An extract from a folk tale about Vasilisa the Beautiful
Baba Yaga remains one of the most recognisable and popular characters of Russian folk tales. However, she gradually made it into fiction stories, cartoons and plays, remaining a part of children’s folklore even in big cities, where folk culture is less prevalent.
Baba Yaga is mostly portrayed as a ferocious-looking witch with a hunch and a bony leg, who knows important secrets, owns magic items (such as a magic thread that shows the way) and has supernatural powers. The image of Baba Yaga demonstrates just how distant she is from the world of the humans; she flies around in a mortar, covering up her traces with a pestle, and dwells deep in the forest in a hut standing on chicken legs. She is known for luring in honest young men and little children, who venture too deep into her forest, and threatening to put them on a spade, roast them in the oven and eat them.
She is one of the villains in Russian folklore who is best avoided. However, she might offer help to the main protagonist and give him a useful item or explain how to overcome a certain obstacle. Moreover, the main character often manages to outsmart Baba Yaga. In this case, she probably appears less wise and quick-witted but the encounter with her helps the main character become more mature and prepare for the key event of the story. In a nutshell, Baba Yaga personifies an ambiguous and irrational group of characters in Russian folk tales.
Researchers often refer to Baba Yaga as a guide to the spirit world, and this is where her major difference from witches and other female characters from folk legends lies. Interestingly, there are quite a few folk tales where Baba Yaga washes the main character in her ‘banya’ (Russian sauna) and feeds him at her table, which is a sequence of rituals for transferring from the world of the living to that of the dead. Just like Koschei, she can smell ‘the living’ and anticipate their arrival, as she keeps saying: ‘There’s a Russian scent’.
Stone carving craftsmen portray Baba Yaga in her natural environment — amidst wild and untouched nature — and it is the variety of wood textures that makes the whole composition work. The choice of fossilized wood for the mortar seems more than appropriate. Two wooden branches deserve special attention, however: the texture of an old tree branch with flaky and chipped bark, covered in fungi, is represented particularly well with the help of agate in a flinty cover. The natural lines and cavities are complemented by precise carving technique.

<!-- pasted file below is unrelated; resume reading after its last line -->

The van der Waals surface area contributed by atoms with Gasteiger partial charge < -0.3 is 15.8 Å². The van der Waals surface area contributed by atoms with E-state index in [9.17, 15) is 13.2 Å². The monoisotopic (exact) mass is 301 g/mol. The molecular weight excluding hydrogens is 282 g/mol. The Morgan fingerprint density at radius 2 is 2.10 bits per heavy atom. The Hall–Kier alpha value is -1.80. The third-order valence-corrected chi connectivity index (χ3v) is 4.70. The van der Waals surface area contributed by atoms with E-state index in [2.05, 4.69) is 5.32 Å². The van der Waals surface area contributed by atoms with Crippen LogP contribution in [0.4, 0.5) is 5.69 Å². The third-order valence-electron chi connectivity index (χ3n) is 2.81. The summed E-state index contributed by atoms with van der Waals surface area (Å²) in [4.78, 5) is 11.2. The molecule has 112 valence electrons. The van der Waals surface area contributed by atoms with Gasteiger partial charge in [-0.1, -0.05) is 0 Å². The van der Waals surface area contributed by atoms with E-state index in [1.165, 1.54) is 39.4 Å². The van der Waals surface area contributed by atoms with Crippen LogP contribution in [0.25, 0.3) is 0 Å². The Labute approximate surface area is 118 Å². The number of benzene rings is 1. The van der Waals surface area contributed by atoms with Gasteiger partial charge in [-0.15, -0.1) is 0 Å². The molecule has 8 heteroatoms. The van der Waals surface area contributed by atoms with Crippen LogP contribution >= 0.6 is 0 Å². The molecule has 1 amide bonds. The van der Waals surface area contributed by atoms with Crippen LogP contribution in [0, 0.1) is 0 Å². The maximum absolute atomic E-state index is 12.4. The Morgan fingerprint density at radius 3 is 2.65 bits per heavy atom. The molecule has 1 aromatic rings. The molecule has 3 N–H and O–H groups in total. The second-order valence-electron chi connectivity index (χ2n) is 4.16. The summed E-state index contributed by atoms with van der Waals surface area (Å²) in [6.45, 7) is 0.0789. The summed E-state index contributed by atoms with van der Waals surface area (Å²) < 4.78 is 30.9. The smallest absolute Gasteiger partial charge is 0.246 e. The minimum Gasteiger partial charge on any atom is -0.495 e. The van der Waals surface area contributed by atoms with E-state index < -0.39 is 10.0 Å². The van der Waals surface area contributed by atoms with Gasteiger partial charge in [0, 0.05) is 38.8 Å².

...One day the merchant had to embark on a long journey to attend to his trading matters. The stepmother moved to another house, and next to that house there was a thick forest, and in the forest there was a meadow with a wooden hut, where Baba Yaga lived: she didn’t let anyone near her and ate people as if they were little chicks. After moving to her new house, the merchant’s wife sent Vasilisa, whom she hated with all her heart, to the forest every now and again, but Vasilisa always returned safely: the little doll showed her the way and steered her away from Baba Yaga’s flat.
[...] Suddenly horrible noise came from the forest: the trees rattled, the dry leaves crunched, it was Baba Yaga who emerged out of the forest in her mortar, wielding her pestle and covering her tracks with her broom. As she approached the gates, she stopped, sniffed and screamed: ‘Yuck! I can sense a Russian scent. Who is here?’ Vasilisa approached Baba Yaga full of fear and, having bowed low, said: ‘It’s me, grandmother. My stepsisters sent me here to fetch light.’ ‘Well,’ said Baba Yaga, ‘I know them, you can stay here and work for me, and then I will give you light; should you refuse, I’ll eat you!’
[...] ‘Now I will ask you: how do you manage to get done everything that I ask you to do?’ asked Baba Yaga.
‘My mother’s blessing is helping me,’ said Vasilisa.
‘So I see! Go away, the blessed daughter. I don’t need the blessed here.
She pushed Vasilisa out of the chamber and out of the gates, took one skull with lit eyes from the fence, put it on a stick and gave to Vasilisa, saying:
‘Here’s the light for your stepsisters, take it because this is why they sent you here.’